Introduction

This decision modeling case study examines how the Corticon provides a way to automate a decision about whether a customer pre call is required or not.

Basic Decision Modeling

Identify the Business Decision(s) to be made

Determine if a pre call is required for a customer delivery?

Collect and Review Rules needed for each decision

To make this decision we will need some rules.

Here are some sample rules provided by a customer

  • If the shipment contains perishable items then a pre call is required
  • If the customer's annual revenue is under $1000 then a pre call is not required

We will walk through the entire process of modeling these rules, including the discovery of errors, ambiguities and incompleteness using Corticon Studio.

 

Identify Business Objects (Entities)

The business object in this example is simply a Shipment which will have a number of attributes.

 

Create a Corticon Vocabulary

The data model to support the decision will be modeled in the Corticon vocabulary:

 

Figure 1 Shipment Business Object

Create Sample Data

This helps to make sure the data model makes sense

This can be done in the Corticon Testing tool which is built into Corticon.

We can also set up some expected results to verify that our rules are producing the answers we expect.

We’ll see during the demo how Corticon will automatically compare the actual and expected results and flag any variations once the rules have filled in the output column

  

Figure 2 Sample Test Data

 

Decide how the rules need to be grouped into Rule sheets

There are no hard and fast rules about how to divide up the rules into groups, but a good way to start is to group the rules according to the main attribute that they are determining.

The book “The Decision Model” has some good guidelines on how to organize rules.

For our simple two rule example a single rule sheet is going to be adequate but more complex problems may require a rule flow that joins up all the individual rule sheets that are needed.

For each rule statement create a rule column that connects the conditions to the actions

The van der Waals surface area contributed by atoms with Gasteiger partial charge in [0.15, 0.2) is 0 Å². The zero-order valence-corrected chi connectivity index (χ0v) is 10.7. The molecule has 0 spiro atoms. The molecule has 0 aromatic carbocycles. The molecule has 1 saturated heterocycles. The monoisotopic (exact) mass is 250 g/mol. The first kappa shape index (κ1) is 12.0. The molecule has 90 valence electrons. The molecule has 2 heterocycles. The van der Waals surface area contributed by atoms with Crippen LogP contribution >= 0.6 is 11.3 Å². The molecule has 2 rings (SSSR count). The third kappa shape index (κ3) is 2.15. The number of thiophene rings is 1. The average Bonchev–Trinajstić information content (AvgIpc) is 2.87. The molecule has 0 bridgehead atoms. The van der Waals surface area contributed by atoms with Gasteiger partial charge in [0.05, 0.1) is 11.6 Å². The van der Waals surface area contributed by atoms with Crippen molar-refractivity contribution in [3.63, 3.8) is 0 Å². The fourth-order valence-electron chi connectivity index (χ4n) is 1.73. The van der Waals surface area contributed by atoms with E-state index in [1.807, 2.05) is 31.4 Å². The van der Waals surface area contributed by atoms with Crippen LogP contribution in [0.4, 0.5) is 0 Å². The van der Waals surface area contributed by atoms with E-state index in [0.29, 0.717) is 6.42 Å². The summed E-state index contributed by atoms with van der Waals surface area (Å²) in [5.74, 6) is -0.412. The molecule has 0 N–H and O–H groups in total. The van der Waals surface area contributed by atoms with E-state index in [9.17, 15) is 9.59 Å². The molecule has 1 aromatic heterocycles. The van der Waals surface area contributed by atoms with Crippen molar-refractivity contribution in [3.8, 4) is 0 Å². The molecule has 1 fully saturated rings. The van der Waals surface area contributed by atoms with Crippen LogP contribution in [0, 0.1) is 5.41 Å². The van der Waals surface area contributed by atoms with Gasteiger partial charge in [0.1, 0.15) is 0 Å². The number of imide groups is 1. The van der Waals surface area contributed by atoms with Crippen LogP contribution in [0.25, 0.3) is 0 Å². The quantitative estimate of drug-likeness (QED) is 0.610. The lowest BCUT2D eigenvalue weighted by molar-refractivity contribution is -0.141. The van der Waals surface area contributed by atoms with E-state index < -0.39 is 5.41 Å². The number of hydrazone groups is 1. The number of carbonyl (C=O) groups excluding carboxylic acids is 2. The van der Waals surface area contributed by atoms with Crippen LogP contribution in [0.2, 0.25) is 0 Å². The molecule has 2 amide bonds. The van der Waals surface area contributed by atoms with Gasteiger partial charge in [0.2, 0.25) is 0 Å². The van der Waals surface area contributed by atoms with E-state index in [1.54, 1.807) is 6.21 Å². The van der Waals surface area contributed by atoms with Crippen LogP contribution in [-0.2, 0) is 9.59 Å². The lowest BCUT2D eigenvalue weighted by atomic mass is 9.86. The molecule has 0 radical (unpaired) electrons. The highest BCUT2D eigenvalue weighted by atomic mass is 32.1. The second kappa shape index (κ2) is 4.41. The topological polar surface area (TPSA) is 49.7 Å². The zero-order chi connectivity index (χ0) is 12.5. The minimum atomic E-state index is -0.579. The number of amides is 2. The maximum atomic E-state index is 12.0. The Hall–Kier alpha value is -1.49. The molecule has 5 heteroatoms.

Going back to our original simplified set of two rules:

  • If the shipment contains perishable items then a pre call is required
  • If the customer's annual revenue is under $1000 then a pre call is not required

 

Here’s what the rule sheets might look like

Figure 3 Rules Modeled as Specified

If we run the test cases this is what we will get:

Figure 4 Test Results

Black indicates that the output agrees with the expected result. So for case 1 we got the right answer.

However red indicates that the output differs from the expected results.

So in case 3 we expected to get yes (because the shipment is perishable) but we got no.

When case 3 is selected, the corresponding rule statement will be highlighted below.

You can see that for case 3, two rules fired. The first one got the right answer, but then a second rule fired and overwrote the correct answer with the wrong answer.

This is a rule conflict.

Also notice that case 4 did not get a result at all. This means that there are missing rules in the rule sheet.

Unless we create a large number of test cases its quite likely that we might miss both of these situations.

Corticon has a better way to find these problems:

Ambiguity Checking

Back in the rulesheet we can use this button    to automatically check for rule conflicts:

Figure 5 Conflicts Detected

This conflict occurs because (as written) both rules can file (when the shipment is perishable and the revenue is under $1000) and their results are different. If the results had been the same then it would not be a logical conflict.

To resolve this we need to make rule 2 more specific. In fact it should probably only apply when the shipment is not perishable. If we make that change then there will be no conflict:

Figure 6 Conflicts Resolved

Next we can use the completeness checker button    to find the missing rules:

Figure 7 Completeness Checker Finds Missing Rules

The rule author still needs to determine the appropriate action in each case and add an appropriate rule statement:

Figure 8 Actions and Rule Statements

Final Test Results

Figure 9 Final Test Results

 

 

A More Complex Decision

The first decision we examined had a very simple data structure that was flat and the rules applied only to the data elements of that record

In this next section we’ll look at a more complex decision that involves rules that do matching between collections of objects.

The decision to be made is whether the shipments on a truck match the orders that the customer is expecting.

The Vocabulary

Figure 10 Vocabulary with Multiple Business Objects

Sample Data

Figure 11 Sample Data

The Business Rules

Some possible business rules might be:

  • Is there a truck scheduled for this customer with the right item and right quantity?
  • Is there a truck scheduled for this customer with the right item but insufficient quantity?

 

The rules should determine the following

Figure 12 Rule Statements


The Rulesheet

The natural language form of the rules

Figure 13 Natural Language Form

The Corticon expression form of the rules

Figure 14 Corticon Expression Form

 

Notice that this rule sheet has an extra section entitled “Scope”. This is what distinguishes Corticon from all other decision tables. It’s the key to writing rules that can operate on collections of data rather than single items of data.

Corticon has a rich set of operators for working with collections:

  

Figure 15 Collection Operators

 

In this rule sheet we make use of the ->exists operator to check if there is a shipment on the truck corresponding to the details of the customer order.

Figure 16 Use of the Exists Operator

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